Jervis retired in 1864 to his homestead in Rome, but he continued to work actively in the area. In 1869, he helped form the Merchants Iron Mill, known today as the Rome Iron Mill in upstate New York. He was also the founder of the Rome public library, named for him.[4] Much of the remainder of Jervis's life was spent writing. He published The Question of Labor and Capital on economics in 1877.[4]

Work edit

Jervis steam locomotive edit

Jervis's first steam locomotive design was the DeWitt Clinton while working as chief engineer for the Mohawk and Hudson Railroad in 1831. The following year he built the Experiment (later renamed the Brother Jonathan), the first steam locomotive with a leading bogie, a four-wheel leading truck that guides the locomotive into curves. This 4-2-0 locomotive, which had two powered driving wheels on a rear axle underneath the locomotive's firebox, became known as the Jervis type. The Mohawk & Hudson Rail Road began operating the 4-2-0 in 1832.

Croton Aqueduct edit

In 1836, Jervis was chosen as the chief engineer on the 41-mile Croton Aqueduct, which operated from 1842 to 1865, bringing fresh water to New York City.

Many of Jervis's original diagrams for this project are now preserved at both the Smithsonian Institution and the Library of Congress in Washington, D.C. The High Bridge which still stands across the Harlem River in New York City, connecting Manhattan and the Bronx, was part of this project.[4]

Legacy edit

1401 John B. Jervis

Upon his death, Jervis bequeathed his homestead to the city of Rome to use as the location for a public library. His personal library now forms the John B. Jervis collection of the Jervis Public Library.[6] The building was listed on the National Register of Historic Places in 1982.[7] In 1927, the Delaware and Hudson Railroad built an experimental steam locomotive that was designed to run at 400 psi (2.8 MPa or 28 kgf/cm2) steam pressure; this locomotive, road number 1401, was named John B. Jervis.[8]

The city of Port Jervis, New York, is also named in his honor. The city was a port on the former Delaware and Hudson Canal, which he designed, and is located at the adjoining borders of New York, New Jersey, and Pennsylvania.[4]

Works edit

  • Railway Property (1859)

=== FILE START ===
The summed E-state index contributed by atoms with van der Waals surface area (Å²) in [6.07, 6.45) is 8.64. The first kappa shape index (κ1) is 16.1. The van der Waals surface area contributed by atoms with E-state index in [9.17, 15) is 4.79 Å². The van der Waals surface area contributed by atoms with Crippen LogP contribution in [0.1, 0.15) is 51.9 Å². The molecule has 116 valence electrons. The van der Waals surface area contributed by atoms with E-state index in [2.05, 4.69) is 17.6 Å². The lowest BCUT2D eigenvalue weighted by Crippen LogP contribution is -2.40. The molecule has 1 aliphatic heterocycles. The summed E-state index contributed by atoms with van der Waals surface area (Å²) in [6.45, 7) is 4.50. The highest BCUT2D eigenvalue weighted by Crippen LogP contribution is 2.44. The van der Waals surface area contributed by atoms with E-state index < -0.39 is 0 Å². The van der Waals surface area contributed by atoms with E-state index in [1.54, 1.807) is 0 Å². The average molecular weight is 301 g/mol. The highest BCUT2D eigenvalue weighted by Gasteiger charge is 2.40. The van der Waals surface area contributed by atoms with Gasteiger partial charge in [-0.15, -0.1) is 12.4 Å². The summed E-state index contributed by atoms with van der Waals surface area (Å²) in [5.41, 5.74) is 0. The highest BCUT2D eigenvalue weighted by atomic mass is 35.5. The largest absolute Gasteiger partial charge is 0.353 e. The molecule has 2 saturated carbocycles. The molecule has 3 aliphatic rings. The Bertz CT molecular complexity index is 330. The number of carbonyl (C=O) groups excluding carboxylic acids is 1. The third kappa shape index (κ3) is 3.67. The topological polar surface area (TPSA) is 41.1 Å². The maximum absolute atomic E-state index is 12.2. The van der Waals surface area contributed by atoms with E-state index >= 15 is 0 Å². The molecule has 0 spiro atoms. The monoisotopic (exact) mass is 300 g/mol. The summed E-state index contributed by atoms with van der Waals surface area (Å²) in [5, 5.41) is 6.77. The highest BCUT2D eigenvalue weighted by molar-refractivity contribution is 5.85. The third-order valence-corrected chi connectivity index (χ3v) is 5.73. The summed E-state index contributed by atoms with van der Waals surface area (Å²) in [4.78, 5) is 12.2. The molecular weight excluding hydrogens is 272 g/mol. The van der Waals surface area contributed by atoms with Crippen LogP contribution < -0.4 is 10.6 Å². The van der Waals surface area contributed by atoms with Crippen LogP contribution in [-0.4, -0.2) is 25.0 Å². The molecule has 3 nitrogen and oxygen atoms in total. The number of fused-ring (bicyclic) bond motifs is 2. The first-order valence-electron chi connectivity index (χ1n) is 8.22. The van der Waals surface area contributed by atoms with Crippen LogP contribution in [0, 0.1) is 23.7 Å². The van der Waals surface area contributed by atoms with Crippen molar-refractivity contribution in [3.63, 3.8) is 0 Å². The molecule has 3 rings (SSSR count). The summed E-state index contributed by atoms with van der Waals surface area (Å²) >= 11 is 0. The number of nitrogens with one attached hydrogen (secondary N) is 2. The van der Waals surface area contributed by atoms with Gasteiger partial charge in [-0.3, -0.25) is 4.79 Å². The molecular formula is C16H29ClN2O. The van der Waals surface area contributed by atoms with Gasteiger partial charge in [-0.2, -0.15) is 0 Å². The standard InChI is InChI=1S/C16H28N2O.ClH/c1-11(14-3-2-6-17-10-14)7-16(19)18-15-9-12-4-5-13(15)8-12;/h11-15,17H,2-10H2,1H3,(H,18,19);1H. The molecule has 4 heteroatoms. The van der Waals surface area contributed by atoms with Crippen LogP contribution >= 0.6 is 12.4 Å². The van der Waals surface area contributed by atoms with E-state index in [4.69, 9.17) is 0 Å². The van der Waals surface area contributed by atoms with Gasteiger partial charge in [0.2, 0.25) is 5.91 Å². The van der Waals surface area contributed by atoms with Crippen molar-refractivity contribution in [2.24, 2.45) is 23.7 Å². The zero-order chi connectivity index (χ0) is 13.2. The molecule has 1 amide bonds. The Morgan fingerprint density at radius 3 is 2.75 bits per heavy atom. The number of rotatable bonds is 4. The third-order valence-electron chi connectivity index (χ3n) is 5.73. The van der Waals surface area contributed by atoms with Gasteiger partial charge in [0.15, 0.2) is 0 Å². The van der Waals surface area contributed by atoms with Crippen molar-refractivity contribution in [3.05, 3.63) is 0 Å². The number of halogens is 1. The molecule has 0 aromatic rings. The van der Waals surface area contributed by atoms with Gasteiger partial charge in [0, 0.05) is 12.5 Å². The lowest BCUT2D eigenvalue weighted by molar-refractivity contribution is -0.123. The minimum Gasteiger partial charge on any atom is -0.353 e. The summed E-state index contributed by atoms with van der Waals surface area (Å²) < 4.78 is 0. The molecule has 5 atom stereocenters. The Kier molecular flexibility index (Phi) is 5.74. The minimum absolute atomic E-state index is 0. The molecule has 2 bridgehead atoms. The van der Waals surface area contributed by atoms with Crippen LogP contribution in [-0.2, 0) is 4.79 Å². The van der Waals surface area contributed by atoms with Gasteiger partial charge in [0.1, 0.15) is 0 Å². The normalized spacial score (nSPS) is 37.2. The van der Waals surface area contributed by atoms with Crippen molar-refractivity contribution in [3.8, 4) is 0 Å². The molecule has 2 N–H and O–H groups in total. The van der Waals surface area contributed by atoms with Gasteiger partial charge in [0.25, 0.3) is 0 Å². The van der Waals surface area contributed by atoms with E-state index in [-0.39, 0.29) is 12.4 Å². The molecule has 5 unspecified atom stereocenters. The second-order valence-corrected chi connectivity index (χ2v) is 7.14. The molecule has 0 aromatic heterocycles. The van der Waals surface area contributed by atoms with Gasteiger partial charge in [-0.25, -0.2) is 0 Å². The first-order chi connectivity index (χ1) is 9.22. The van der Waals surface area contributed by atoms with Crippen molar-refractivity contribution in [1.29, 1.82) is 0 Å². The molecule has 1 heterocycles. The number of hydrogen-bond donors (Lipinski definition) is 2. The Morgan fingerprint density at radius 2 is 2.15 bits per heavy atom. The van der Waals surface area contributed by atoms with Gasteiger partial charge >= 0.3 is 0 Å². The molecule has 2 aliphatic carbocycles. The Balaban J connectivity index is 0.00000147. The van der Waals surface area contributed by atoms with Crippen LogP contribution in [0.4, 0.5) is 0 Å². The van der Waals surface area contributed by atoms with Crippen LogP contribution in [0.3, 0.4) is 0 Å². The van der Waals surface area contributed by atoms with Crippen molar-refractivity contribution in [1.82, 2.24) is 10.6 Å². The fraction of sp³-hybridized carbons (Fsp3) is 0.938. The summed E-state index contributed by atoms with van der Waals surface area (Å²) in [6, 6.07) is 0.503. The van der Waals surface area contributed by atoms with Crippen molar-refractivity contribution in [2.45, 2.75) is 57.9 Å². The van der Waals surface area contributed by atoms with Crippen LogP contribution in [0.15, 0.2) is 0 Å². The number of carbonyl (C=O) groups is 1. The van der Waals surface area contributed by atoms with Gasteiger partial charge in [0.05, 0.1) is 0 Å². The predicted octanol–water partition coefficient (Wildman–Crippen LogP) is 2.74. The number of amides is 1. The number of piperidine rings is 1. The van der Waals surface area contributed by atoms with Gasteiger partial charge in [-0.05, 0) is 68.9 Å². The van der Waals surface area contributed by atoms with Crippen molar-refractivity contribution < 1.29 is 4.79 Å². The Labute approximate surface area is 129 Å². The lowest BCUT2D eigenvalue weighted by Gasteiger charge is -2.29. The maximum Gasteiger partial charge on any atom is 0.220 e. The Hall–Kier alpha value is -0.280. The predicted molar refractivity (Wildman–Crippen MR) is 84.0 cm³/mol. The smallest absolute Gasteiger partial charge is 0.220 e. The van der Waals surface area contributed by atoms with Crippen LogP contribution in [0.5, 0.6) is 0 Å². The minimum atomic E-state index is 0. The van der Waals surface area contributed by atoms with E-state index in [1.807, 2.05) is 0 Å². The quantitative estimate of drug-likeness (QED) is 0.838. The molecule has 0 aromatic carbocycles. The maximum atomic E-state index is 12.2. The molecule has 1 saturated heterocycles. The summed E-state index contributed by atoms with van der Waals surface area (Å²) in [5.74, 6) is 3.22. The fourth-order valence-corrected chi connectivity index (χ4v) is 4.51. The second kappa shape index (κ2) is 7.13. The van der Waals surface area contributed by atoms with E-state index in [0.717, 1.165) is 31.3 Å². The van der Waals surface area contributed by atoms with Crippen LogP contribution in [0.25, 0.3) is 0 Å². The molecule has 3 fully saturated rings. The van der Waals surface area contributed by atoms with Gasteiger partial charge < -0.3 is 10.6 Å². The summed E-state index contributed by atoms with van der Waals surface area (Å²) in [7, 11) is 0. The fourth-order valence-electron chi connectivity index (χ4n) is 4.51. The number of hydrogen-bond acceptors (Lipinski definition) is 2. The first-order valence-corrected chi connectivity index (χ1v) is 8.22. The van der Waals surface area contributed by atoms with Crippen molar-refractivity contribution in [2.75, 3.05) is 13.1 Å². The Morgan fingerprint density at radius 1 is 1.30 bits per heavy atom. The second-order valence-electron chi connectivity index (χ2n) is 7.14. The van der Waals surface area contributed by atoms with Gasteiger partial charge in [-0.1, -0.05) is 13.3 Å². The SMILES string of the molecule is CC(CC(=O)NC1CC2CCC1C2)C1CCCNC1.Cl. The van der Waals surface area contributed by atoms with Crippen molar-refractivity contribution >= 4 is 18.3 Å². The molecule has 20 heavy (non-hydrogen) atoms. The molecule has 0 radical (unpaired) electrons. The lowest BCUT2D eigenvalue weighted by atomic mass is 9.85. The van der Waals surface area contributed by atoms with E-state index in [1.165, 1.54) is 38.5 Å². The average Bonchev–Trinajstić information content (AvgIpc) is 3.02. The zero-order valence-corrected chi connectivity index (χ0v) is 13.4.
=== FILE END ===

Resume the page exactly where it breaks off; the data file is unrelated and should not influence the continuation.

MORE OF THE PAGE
• The Construction and Management of Railways (1861)
  • Labor and Capital (1877)

References edit


  1. ^ a b c "A Veteran Engineer's Death; John B. Jervis, Who Helped to Construct the Erie Canal". New York Times. 1885-01-14. Retrieved 2010-01-09.
  2. ^ a b c d Spears, John R. (February 1933). "John Bloomfield Jervis". Railway and Locomotive Historical Society Bulletin. 30 (30): 5–29. JSTOR 43516982.
  3. ^ Garraty, J. A., Carnes, M. C., & American Council of Learned Societies (1999). American national biography. New York, NY: Oxford University Press.{{cite book}}: CS1 maint: multiple names: authors list (link)
  4. ^ a b c d e f "John Bloomfield Jervis Papers". Central New York Library Resources Council. Retrieved 2005-03-09.
  5. ^ Beydler, John. "The Rock founders faced tragedy and travail before triumphing". The Railroad Comes to Town. Archived from the original on 2012-07-13. Retrieved 2008-03-14.
  6. ^ "The First One Hundred Years". Jervis Public Library. Retrieved 2005-03-09.
  7. ^ "National Register Information System". National Register of Historic Places. National Park Service. March 13, 2009.
  8. ^ "The John B Jervis Nº 1401". Loco Locomotives.

Further reading

  • Jervis, John B. (1971). FitzSimons, Neal (ed.). The Reminiscences of John B. Jervis. Syracuse University Press, Syracuse, New York. ISBN 0-8156-0077-1.
  • Larkin, F. Daniel (1990). John B. Jervis: An American Engineering Pioneer. Iowa State University Press. ISBN 0-8138-0355-1.
  • Museum of the City of New York, The Croton Aqueduct. Retrieved March 9, 2005.
  • White, John H Jr. (Spring 1986), America's Most Noteworthy Railroaders, Railroad History, 154, p. 9-15.

External links edit

Preceded by President of Chicago and Rock Island Railroad
1851 – 1854
Succeeded by